OK, I thought it included some information about the licensing. As that's not the case, this image is a derivative work and, assuming that FOP does not apply here, we should assess whether some {{PD-Germany}} applies. Otherwise, it should be deleted. Am I missing anything? --Ecemaml talk to me/habla conmigo 08:46, 21 March 2013 (UTC)

I've contacted the uploader. He will research the name of the painter. --Túrelio (talk) 10:52, 21 March 2013 (UTC)

It's not only said image. There are plenty of similar derivative works. If the art work is in the public domain, the derivative work can be applied whatever compatible license. Otherwise they'll have to be deleted. --Ecemaml talk to me/habla conmigo 16:40, 21 March 2013 (UTC)

Category:Pascal Sebah

There are two - arguably three - major photographers with the name Sébah: Pascal Sebah, his brother his son, Jean Pascal Sebah, and Pascal's brother Cosmi.

We seem to be presuming that if the work is signed Sebah, or even Sebah & Joaillier (which is a partnership entered into by Jean at around the age of 16, and with a Frenchman who also might hold copyright) - that we can use the death date for Pascal Sebah and claim it's out of copyright.

This is not actually true, Jean Sèbah died in 1947, and I believe still holds copyright in Turkey, and don't see how he wouldn't. Polycarpe Joallier died in 1904, so he's probably alright, but...

I don't see any justification for how Jean Pascal Sebah's work is out of copyright. The linked category specifically gives the information needed to see this is a copyvio.

How the hell was this not spotted years ago? Adam Cuerden (talk) 06:32, 21 March 2013 (UTC)

Commons has a lot of copyvio. Why should it be surprising that a photographer who can be confused with another photographer might have some of his works mistakenly uploaded? When you say "this is a copyvio", that's clearly false, as some of the files--like the one dated 1873, a year after J. Pascal Sebah was born--are clearly out of copyright around the world. You're welcome to go through the files and find the ones that are in copyright in their source nation and nominated them for DR.--Prosfilaes (talk) 07:38, 21 March 2013 (UTC)
Sorry, I do get grumpy after insomnia. But we should sort this out and move stuff to en-wiki. Adam Cuerden (talk) 09:28, 21 March 2013 (UTC)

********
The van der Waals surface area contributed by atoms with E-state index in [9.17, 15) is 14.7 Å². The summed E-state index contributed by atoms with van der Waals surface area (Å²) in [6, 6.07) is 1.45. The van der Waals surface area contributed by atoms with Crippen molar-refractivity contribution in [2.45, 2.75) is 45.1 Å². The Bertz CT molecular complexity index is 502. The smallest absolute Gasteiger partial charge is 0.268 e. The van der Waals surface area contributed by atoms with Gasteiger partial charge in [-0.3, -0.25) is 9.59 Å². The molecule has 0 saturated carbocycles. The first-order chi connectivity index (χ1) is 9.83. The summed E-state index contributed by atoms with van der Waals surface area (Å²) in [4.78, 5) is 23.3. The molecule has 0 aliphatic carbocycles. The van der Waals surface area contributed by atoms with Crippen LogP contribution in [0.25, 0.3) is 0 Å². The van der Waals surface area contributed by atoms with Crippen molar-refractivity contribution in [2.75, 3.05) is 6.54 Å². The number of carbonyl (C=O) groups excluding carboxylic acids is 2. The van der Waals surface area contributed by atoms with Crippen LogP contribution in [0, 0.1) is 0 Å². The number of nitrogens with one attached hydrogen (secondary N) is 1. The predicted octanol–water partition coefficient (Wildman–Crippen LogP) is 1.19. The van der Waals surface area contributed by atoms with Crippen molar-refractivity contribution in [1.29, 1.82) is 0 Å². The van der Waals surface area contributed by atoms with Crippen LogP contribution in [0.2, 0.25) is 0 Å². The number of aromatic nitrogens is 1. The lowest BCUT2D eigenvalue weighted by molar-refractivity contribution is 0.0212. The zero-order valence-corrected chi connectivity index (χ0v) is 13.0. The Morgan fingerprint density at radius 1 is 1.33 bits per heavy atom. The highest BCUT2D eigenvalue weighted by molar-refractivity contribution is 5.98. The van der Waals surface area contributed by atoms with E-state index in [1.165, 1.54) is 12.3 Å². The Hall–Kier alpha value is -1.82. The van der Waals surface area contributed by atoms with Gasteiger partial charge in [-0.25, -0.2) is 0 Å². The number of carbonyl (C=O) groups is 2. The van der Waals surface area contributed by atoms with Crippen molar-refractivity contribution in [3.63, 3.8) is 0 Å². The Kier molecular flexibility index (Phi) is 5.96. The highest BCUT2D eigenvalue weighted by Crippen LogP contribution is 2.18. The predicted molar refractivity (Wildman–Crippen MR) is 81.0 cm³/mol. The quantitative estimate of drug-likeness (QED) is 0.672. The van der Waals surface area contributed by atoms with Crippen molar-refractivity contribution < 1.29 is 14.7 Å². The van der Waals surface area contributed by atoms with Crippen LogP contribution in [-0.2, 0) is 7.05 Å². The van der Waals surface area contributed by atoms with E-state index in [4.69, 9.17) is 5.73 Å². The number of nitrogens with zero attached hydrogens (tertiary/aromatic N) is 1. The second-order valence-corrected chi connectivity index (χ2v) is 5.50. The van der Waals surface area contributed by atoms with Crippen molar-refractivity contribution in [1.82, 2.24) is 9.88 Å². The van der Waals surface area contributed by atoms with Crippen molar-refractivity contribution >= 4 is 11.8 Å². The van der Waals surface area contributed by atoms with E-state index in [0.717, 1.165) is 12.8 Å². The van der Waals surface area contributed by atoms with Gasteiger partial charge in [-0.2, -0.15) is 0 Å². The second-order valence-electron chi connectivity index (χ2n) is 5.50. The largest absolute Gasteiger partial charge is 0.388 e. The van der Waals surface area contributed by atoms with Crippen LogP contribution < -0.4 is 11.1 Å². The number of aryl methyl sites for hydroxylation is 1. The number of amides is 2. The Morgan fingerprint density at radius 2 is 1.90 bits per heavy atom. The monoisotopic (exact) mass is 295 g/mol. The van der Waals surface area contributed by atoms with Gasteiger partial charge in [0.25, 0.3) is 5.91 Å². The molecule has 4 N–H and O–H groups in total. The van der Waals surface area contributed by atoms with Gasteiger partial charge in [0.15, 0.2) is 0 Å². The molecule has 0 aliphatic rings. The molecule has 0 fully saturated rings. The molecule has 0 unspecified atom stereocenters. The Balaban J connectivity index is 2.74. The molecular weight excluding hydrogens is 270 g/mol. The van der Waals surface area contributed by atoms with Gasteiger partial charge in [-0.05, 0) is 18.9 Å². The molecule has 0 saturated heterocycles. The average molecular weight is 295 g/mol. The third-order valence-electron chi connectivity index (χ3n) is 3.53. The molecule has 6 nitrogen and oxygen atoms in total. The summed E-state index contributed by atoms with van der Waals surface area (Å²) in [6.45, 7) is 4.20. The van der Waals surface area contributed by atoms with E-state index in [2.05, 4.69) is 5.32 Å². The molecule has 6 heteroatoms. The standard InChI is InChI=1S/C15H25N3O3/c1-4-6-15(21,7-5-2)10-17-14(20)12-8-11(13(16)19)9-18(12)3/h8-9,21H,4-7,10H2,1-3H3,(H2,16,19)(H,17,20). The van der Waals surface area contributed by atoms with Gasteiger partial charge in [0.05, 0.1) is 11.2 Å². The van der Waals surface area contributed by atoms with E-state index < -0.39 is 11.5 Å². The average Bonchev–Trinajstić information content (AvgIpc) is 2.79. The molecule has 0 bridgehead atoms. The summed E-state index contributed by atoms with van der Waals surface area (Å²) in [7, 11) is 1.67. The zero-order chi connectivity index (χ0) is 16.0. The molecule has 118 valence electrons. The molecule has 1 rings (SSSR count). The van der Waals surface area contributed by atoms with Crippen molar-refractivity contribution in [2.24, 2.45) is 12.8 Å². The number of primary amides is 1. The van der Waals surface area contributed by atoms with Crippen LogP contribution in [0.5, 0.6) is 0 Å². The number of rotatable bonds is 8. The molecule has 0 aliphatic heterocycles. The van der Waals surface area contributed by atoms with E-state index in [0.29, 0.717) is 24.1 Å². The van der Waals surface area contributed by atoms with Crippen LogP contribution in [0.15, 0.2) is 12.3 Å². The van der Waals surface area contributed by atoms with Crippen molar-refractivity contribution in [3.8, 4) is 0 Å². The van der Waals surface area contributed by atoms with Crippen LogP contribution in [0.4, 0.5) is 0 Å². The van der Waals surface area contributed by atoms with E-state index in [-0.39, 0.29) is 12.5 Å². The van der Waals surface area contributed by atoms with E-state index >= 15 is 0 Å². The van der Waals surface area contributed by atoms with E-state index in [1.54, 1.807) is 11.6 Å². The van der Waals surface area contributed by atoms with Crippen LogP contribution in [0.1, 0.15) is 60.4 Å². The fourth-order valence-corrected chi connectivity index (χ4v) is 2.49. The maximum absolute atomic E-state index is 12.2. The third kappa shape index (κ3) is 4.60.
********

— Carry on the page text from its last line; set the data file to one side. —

Re: File:The murder of Jayavira Bandara Mudali by the Portuguese.PNG

Dear friends, I uploaded this file few months ago and I have noticed a banner in red saying "PD-Art template without parameter: please specify why the underlying work is public domain in both the source country and the United States"

Authour of this image is Philippus Baldaeus a Dutch minister. He passed away in 1672. Please tell me how to resolve this issue. What do I need to type?

Thanks. Nishadhi (talk) 00:54, 21 March 2013 (UTC)

I changed the tag to work. It still needs categories though.--Canoe1967 (talk) 01:22, 21 March 2013 (UTC)
Thanks. I'll add categories Nishadhi (talk) 03:43, 21 March 2013 (UTC)
Checkmark This section is resolved and can be archived. If you disagree, replace this template with your comment. --Canoe1967 (talk) 22:56, 21 March 2013 (UTC)

Israeli Air Force logos

Posing a question to the community from a discussion that started here over the file below:

This image being the subject of discussion below, and since it will likely be deleted at some point, a copy has been uploaded to a free image host here so that editors reviewing this in the future will be able to see the image being discussed. – JBarta (talk) 04:38, 22 March 2013 (UTC)

Question would also pertain to the following three files (and maybe more) currently licensed on en:WP as non-free logos:

File:The Scorpion Squadron.gif
File:Knights of the North Squadron.png
File:Bat Squadron Israel.gif

The question is, given that each of the four squadrons were formed (and hence likely the logos) before 1962, is it correct to suggest the above four files are now public domain and should be licensed as PD-IsraelGov? – JBarta (talk) 22:40, 21 March 2013 (UTC)